In the Sunday 8th April edition of The Sunday Times Magazine, a feature was published on “The Rwandan genocide 24 years on: what happened to the children born of rape?“in which journalist Christina Lamb meets Rwanda’s lost generation, whose Tutsi mothers were raped by Hutu militia, and features the work of Survivors Fund (SURF). The article is available through registering on the website, though a short extract is shared here:
This month marks 24 years since the Rwandan genocide. As every year, sombre memorials will be held and outsiders will marvel at how a country that saw more than 800,000 people slaughtered within 100 days — 10% of the population — mostly by neighbours and people they knew, could ever move on. The Rwandan government has attempted to legislate away animosity between the Tutsi minority and the Hutus who tried to exterminate them, by declaring everyone is Rwandan now. Identity cards no longer carry ethnicity and when you ask people if they are Hutu, Tutsi or Twa, they look away.
For one group of young people, the pain looks back at them in the mirror every day, for they are the product of one of the most shocking sprees of sexual violence the world has seen.
In those bloody 100 days between April and July 1994, at least 250,000 women were raped in attacks so brutal that some had wooden stakes driven through their vaginas, and many died. Of those who became pregnant, many aborted their babies or even killed them at birth, but the Survivors Fund — a British charity working in Rwanda — believes there are about 20,000 children of rape alive today. They are now young people trying to find their way in the world, but it is not easy.
“I’ve grown up knowing my conception meant the destruction of my mother’s life,” says Solange Imbabasi, 22. Her name means forgiveness, but when her mother, Athanasie, discovered her rapist had left her pregnant, she could not imagine bringing such a child into the world.
“When I gave birth I didn’t want to live with the child, but I didn’t kill her,” says Athanasie Mukakimenyi, 40. “I knew every life should be loved. But it was very difficult. She looked so much like the killer, that same nose of the Hutu …”
Athanasie lives with her daughter in a village called Masaka, outside Kigali, in a small hut with a mud floor and tin roof. A large woman who is all whirls and twirls in her voluminous purple and pink skirt and brown patterned blouse, she intones a prayer, then sits on a sofa, shaking and crying as she recounts her story.
“Everything started on April 7, the day after the plane was shot down,” she says. The presidential jet carrying the Rwandan premier Juvenal Habyarimana, a Hutu, exploded as it came into land in Kigali, triggering the killing campaign, but the genocide must have been long planned.
“That same evening, a big group of people came to our house with machetes and clubs — the Interahamwe [militia] shouting, ‘We must kill those cockroaches!’ They meant us Tutsi. We fled into the woods, everyone in different directions.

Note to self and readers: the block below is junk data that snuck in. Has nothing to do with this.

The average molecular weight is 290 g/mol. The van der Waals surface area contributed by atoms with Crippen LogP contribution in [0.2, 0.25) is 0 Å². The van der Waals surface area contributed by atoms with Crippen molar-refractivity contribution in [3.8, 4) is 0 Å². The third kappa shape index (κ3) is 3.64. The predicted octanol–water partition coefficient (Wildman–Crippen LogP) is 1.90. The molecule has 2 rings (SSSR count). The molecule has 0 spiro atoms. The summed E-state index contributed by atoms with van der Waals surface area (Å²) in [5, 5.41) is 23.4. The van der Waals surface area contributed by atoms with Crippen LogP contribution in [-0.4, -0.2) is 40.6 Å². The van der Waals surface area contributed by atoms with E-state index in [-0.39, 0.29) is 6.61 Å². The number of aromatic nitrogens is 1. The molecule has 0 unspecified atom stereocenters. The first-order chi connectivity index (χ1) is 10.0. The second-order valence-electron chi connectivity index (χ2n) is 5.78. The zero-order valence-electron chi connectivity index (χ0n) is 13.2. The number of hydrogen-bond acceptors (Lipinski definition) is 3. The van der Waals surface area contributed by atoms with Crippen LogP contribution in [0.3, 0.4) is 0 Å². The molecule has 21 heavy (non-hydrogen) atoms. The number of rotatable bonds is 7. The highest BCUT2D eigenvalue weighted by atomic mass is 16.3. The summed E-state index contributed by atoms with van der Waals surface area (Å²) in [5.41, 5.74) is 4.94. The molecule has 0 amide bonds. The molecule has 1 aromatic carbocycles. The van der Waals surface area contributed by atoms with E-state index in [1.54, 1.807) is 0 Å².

“The next day, I tried to find my parents and siblings, but instead saw the Interahamwe. I ran into a house and hid under the bed. I heard a man, but he didn’t find me. Then I ran into the potato fields and another man came who was a family friend. I was in a short dress and he forced me to the ground and raped me. I was 17.”
Eventually she found her mother, who told her that her father and brother had been killed. Athanasie did not tell her about the rape, even when she discovered she was pregnant. “I felt broken within,” she says.
On the run, her mother fell ill and died. When the genocide finally ended, Athanasie was left supporting her two younger sisters, all that remained of her family. Since Solange’s birth, mother and daughter have struggled.
Survivors Fund pays Solange’s school fees and Athanasie has scraped a living selling “small things” — clothes brought from Uganda, or tomatoes, potatoes and rice. But in 2002, Athanasie discovered she was HIV positive, as are more than half of those raped. “I stayed in bed a week and wanted to die,” she says. To her relief, Solange was not infected. Many of the children are.
A couple of years later, Solange started high school and began to ask questions. Athanasie told her that her father had died in the genocide. “I couldn’t tell her the whole truth,” she says. “The truth is she is born from a killer — how do you tell a child that?”
Solange was baffled. “I didn’t understand why we never met any of his relatives,” she says. “Children at school would ask me why I had the name of my grandfather.”
When Solange was 12, she learnt the real story. “Mother told me he was a Hutu, the killer,” she says in a quiet voice. “I could see that my questions upset her, so I just accepted that. I can’t blame my mum because it wasn’t her fault. She was always there and showing me mother love, so I didn’t feel rejected. But I didn’t know what she was feeling about me inside.”
Solange, a slender, serious girl with glasses, dreams of being a businesswoman so she can look after her mother. “I kept asking myself if I’d had a better chance at birth, could I have a good life. But I can’t let my mum know I am unhappy because of what she has been through.”
“Many of the children of rape feel they are responsible for their mother’s ill health or difficult economic circumstances,” says Samuel Munderere, head of Survivors Fund, which organises support groups and camps for the children. “Many mothers have problems with parent-child attachment,” he adds. “Often normal teenage behaviour is interpreted as the result of being fathered by a perpetrator.”